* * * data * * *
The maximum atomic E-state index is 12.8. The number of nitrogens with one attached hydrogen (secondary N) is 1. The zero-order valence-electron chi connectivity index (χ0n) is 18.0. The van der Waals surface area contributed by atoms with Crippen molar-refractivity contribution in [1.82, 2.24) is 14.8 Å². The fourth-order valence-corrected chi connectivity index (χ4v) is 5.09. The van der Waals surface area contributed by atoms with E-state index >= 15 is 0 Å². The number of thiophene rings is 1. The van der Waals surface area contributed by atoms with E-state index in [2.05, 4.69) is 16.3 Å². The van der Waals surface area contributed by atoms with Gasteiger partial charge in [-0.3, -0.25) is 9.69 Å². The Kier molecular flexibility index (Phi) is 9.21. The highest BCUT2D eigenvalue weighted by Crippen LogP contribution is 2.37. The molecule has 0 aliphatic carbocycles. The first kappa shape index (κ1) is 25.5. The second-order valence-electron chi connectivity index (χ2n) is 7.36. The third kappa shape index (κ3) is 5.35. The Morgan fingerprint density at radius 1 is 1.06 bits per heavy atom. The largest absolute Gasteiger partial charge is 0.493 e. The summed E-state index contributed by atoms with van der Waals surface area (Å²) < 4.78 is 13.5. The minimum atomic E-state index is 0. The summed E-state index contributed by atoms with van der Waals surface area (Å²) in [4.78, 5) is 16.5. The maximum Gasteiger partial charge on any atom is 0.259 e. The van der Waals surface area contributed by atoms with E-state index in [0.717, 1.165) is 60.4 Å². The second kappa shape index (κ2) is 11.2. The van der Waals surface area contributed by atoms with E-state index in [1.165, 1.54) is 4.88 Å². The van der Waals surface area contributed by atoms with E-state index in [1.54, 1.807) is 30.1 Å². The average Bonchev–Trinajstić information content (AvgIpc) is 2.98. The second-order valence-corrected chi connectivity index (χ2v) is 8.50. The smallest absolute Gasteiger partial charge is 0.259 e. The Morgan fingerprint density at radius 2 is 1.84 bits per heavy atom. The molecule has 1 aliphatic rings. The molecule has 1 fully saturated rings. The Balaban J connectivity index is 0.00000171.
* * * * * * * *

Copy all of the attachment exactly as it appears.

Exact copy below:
The maximum atomic E-state index is 12.8. The number of nitrogens with one attached hydrogen (secondary N) is 1. The zero-order valence-electron chi connectivity index (χ0n) is 18.0. The van der Waals surface area contributed by atoms with Crippen molar-refractivity contribution in [1.82, 2.24) is 14.8 Å². The fourth-order valence-corrected chi connectivity index (χ4v) is 5.09. The van der Waals surface area contributed by atoms with E-state index >= 15 is 0 Å². The number of thiophene rings is 1. The van der Waals surface area contributed by atoms with E-state index in [2.05, 4.69) is 16.3 Å². The van der Waals surface area contributed by atoms with Gasteiger partial charge in [-0.3, -0.25) is 9.69 Å². The Kier molecular flexibility index (Phi) is 9.21. The highest BCUT2D eigenvalue weighted by Crippen LogP contribution is 2.37. The molecule has 0 aliphatic carbocycles. The first kappa shape index (κ1) is 25.5. The second-order valence-electron chi connectivity index (χ2n) is 7.36. The third kappa shape index (κ3) is 5.35. The Morgan fingerprint density at radius 1 is 1.06 bits per heavy atom. The largest absolute Gasteiger partial charge is 0.493 e. The summed E-state index contributed by atoms with van der Waals surface area (Å²) < 4.78 is 13.5. The minimum atomic E-state index is 0. The summed E-state index contributed by atoms with van der Waals surface area (Å²) in [4.78, 5) is 16.5. The maximum Gasteiger partial charge on any atom is 0.259 e. The van der Waals surface area contributed by atoms with E-state index in [0.717, 1.165) is 60.4 Å². The second kappa shape index (κ2) is 11.2. The van der Waals surface area contributed by atoms with E-state index in [1.165, 1.54) is 4.88 Å². The van der Waals surface area contributed by atoms with E-state index in [1.54, 1.807) is 30.1 Å². The average Bonchev–Trinajstić information content (AvgIpc) is 2.98. The second-order valence-corrected chi connectivity index (χ2v) is 8.50. The smallest absolute Gasteiger partial charge is 0.259 e. The Morgan fingerprint density at radius 2 is 1.84 bits per heavy atom. The molecule has 1 aliphatic rings. The molecule has 1 fully saturated rings. The Balaban J connectivity index is 0.00000171.